Bases du calcul des constructions — Determination de Ia charge de neige sur les toitures.
For buildings where the internal temperature is intentionally kept below 0 °C (e.g. freezer buildings. ice skating arenas), C, can be taken as 1,2. For all other cases, C = 1.0 applies.
Bases for the determination of C are the thermal transmittance of the roof, U, and the lowest temperature, 0, to be expected for the space under the roof, and the snow load on the ground, s.
Methods for the determination of C for roofs with high thermal transmittance are described in Annex D.
NOTE The intensity of snowfall for short periods, approximately 1 d to Sd. Is often a more relevant parameter than s for roofs with considerable heat loss, since the melting is too rapid to allow accumulation throughout the winter. Since only so, however, is available, it has been used with the modifications given in Annex ft
6.3 Surface material coefficient
The amount of snow which slides off the roof will, to some extent, depend on the surface material of the roofing; see 42.
The surface material coefficient, Cm (see 3.11), is defined to vary between unity and 1,333, and takes the following fixed values:
— L’m = 1,333 for slippery, unobstructed surfaces for which the thermal coefficient <0,9 (e.g. glass roofs);
— Cm = 1,2 for slippery, unobstructed surfaces for which the thermal coefficient C >0,9 (e.g. glass roofs over partially climatic conditioned space, metal roofs, etc.);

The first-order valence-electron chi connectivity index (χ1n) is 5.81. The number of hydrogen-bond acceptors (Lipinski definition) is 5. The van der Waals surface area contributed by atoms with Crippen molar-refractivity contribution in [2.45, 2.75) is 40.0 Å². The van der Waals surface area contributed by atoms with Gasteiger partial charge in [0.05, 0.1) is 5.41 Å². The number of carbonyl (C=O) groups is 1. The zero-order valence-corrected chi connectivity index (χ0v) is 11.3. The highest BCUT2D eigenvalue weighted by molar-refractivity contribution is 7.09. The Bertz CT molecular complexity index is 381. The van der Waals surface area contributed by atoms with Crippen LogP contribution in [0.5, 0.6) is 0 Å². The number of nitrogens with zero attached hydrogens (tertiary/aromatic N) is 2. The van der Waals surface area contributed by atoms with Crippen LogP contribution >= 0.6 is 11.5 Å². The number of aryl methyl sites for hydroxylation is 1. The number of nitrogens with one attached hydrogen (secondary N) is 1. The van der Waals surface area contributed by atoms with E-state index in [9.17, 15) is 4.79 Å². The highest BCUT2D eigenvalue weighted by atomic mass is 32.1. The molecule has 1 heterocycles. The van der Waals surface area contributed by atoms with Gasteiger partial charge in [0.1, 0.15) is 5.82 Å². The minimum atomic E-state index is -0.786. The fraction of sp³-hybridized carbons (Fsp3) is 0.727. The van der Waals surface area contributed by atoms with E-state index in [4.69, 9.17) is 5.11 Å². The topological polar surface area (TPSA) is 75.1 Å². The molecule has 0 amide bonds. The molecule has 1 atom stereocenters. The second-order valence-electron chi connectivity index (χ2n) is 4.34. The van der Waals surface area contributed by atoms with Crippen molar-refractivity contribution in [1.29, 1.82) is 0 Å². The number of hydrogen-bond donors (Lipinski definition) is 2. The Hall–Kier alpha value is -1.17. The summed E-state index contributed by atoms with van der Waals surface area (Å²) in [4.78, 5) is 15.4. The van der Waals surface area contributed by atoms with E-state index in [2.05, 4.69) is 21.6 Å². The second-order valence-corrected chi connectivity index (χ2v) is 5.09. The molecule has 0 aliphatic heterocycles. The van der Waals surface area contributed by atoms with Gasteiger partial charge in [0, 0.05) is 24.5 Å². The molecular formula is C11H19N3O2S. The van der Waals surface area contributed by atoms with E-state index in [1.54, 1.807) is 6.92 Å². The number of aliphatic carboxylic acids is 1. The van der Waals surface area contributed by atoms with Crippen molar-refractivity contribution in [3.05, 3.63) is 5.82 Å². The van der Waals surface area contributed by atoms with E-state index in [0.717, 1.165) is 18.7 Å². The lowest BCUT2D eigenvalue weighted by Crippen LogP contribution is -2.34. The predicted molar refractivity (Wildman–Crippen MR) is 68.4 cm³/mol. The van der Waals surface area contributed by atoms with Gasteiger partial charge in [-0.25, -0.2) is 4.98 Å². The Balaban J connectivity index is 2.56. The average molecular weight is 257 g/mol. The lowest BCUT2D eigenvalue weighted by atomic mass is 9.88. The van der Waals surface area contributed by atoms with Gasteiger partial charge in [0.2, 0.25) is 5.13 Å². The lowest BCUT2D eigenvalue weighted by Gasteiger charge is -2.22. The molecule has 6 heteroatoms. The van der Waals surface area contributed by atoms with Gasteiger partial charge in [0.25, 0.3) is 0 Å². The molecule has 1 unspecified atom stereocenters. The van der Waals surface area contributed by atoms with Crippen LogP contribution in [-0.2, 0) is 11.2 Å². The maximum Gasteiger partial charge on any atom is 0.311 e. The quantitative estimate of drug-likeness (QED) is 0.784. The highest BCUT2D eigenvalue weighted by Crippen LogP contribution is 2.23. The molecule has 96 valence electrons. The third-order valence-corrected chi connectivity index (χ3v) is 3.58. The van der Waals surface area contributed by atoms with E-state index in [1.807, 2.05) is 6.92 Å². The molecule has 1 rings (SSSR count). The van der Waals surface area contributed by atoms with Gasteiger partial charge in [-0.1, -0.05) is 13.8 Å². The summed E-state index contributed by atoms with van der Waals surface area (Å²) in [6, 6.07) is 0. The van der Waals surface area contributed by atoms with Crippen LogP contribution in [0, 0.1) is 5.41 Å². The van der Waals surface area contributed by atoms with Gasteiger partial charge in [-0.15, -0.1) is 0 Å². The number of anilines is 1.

— Cm = 1,0 corresponds to all other surfaces.
NOTE Cm 1,2 could also be applied for C O,9 if this is assumed to be more reasonable.
6.4 Shape coefficients
6.4.1 General principles
The shape coefficients define distribution of the snow load over a cross section of the building complex and depend primarily on the geometrical properties of the roof.
For buildings of rectangular plan form, the distribution of the snow load in the direction parallel to the eaves is assumed to be uniform, corresponding to an assumed wind direction normal to the eaves.
The shape coefficients presented for selected types of roof (see Annex B), are illustrated for one specific wind direction. Since prevailing wind directions can not correspond to the wind directions during heavy snow falls, the condition that the wind during snow fall can have any direction with reference to the roof location should be considered when designing roofs.ISO 4355-2013 pdf free download.